Medical school and university partnerships have an overlay of hierarchy that rarely exists in other businesses. You face unique and sometimes difficult-to-navigate channels of accountability, responsibility, and authority, as well as the demands and constraints of a tenure environment.
To build a successful HR function that has a key role in institutional initiatives or changes, and in attracting and retaining talented people, you must take a more strategic role in the management and function of the enterprise.
But how do you “bust silos” to function as a partner with all stakeholders, and to gain the power and influence needed to make a difference?
This paper provides insightful, encouraging, and possibly validating, guidance in the context of the complex organizational issues unique to academic medical centers. Find out how HR can develop better problem-solving for difficult situations, why HR should be highly visible and audible within the organization, and the importance of taking risks and engaging with key people in all entities. Key points are illustrated by real-world examples.
- How a medical school and university are working toward a shared model of recruitment
- How centralizing core services has become a new avenue for larger, publicly governed schools to control key processes and mission-critical transactions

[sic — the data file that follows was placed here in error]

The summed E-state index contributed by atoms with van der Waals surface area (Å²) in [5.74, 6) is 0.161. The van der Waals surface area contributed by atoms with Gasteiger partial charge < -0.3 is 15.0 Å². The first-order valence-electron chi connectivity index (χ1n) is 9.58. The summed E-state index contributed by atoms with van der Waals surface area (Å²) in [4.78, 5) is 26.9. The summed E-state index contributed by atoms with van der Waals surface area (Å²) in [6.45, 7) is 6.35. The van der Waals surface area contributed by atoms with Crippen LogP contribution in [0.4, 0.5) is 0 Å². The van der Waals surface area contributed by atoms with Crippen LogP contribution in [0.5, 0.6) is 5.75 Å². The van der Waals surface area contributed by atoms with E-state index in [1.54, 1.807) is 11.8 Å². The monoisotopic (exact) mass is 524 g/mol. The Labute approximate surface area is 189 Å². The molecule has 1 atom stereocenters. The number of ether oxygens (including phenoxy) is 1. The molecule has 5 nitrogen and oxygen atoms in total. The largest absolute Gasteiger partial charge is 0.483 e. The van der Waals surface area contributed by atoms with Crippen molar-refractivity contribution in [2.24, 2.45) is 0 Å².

- Advice on playing a key role in designing the compensation system
- A participatory and inclusive process that builds trust and engages faculty leaders
- How one Center used a financial downturn to assess and reinvent its leadership development programs
- Why you should think about metrics as a powerful means of demonstration your business savvy
- How to function as a strategist and partner, and break out of the role of administrative service provider
- The most important thing you will ever do for your career
- Nine tips to increase your power/influence, including the three most powerful words to gain trust and traction
The Appendices include: a list of AAMC member schools by region; a toolkit to adapt as a model for a variety of process improvements and changes; a slide on the complex promotional process for tenure track faculty; a tri-fold brochure and a slide presentation to promote a physician leadership program.
$10.00 AAMC Members
$20.00 AAMC Nonmembers
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